This post is part of a series sponsored by CoreLogic

What happened in 2020?

2020, without a doubt, has been a shock for everyone. Despite dealing with the ramifications of a global pandemic, the nation was hit with one natural disaster after the next. Our critical infrastructure and first responders have been put to the test by hurricanes, flooding, tornadoes, and wildfires as the world was simultaneously urged to stay home and prevent the spread of the coronavirus. To review the hazard events of 2020 is to revisit a year of hardship and challenges for many. With so much going on in the headlines, it may be useful to jog our memory on all of the catastrophic weather events that have happened this year.

In January, we began the year with a dramatic set of over 80 tornadoes and severe storms which damaged many states in the Southeast. This was paired with storms and severe flooding in northern states such as Michigan, Wisconsin, and New York.

Severe weather continued in February with the South, East, and Northeast being hit hardest. There were over 20 tornadoes across central Mississippi and Tennessee and hundreds of high wind damage reports across the east coast. The Carolinas and Florida were hit with the most-costly damages.

In March, tornadoes and severe weather caused significant damage in Tennessee. Many homes and businesses were damaged by EF-3 and EF-4 tornadoes that wreaked havoc in and east of Nashville. Surrounding states were also impacted by hail and wind damage.

In April, tornadoes, high winds, and hail were rampant. North Central and Ohio Valley states were hit with numerous hailstorms and over 20 tornadoes. Later in the month, there was an outbreak of over 140 tornadoes from Texas to Maryland. CoreLogic estimates indicate that over 40,000 structures were affected with a reconstruction cost of over $5 billion. High winds, hail, and tornadoes also caused significant damage in Oklahoma and Louisiana.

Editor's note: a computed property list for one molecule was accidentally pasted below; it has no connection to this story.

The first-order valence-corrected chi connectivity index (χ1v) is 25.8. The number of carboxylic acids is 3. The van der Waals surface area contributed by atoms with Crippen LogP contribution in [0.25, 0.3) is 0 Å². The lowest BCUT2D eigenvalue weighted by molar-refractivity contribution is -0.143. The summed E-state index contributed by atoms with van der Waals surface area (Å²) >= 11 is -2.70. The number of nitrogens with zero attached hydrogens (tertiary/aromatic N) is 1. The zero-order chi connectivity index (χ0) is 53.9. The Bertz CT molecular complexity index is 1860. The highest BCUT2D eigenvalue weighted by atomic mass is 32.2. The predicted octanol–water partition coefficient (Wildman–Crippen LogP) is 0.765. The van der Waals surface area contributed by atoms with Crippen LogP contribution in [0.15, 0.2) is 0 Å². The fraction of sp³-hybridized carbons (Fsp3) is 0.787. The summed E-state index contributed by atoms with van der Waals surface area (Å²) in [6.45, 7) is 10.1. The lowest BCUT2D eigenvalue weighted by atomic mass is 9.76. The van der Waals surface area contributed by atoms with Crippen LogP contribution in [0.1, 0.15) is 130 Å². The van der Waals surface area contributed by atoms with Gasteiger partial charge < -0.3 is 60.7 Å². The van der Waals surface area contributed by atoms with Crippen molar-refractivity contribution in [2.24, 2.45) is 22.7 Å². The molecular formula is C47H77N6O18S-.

May continued to bring high winds, thunderstorms, tornadoes and hail to central, eastern, and southern states. Earlier in the month, high winds and hail damage caused significant damage across southern Missouri and Tennessee. Then, thunderstorms, high winds, hail and tornadoes caused significant damage in Texas, Illinois and North Carolina. This was followed by dramatic hailstorms in south Texas, where golf-ball sized hail caused damage to many homes and businesses. Hail damage was concentrated in north San Antonio.

As summer began to approach in June, drought and record heat began to cause issues in the western and central regions. Death Valley in California reached 130°F, the highest temperature measured globally in many decades. The drought played a significant role in drying out vegetation, increasing the potential and severity of wildfire in the region.

At the end of July, Colorado was hit with the Pine Gulch Fire, resulting in local evacuations and the closure of highways in the region. The fire, with over 139,000 acres burned, was, at the time, the largest wildfire recorded in Colorado history.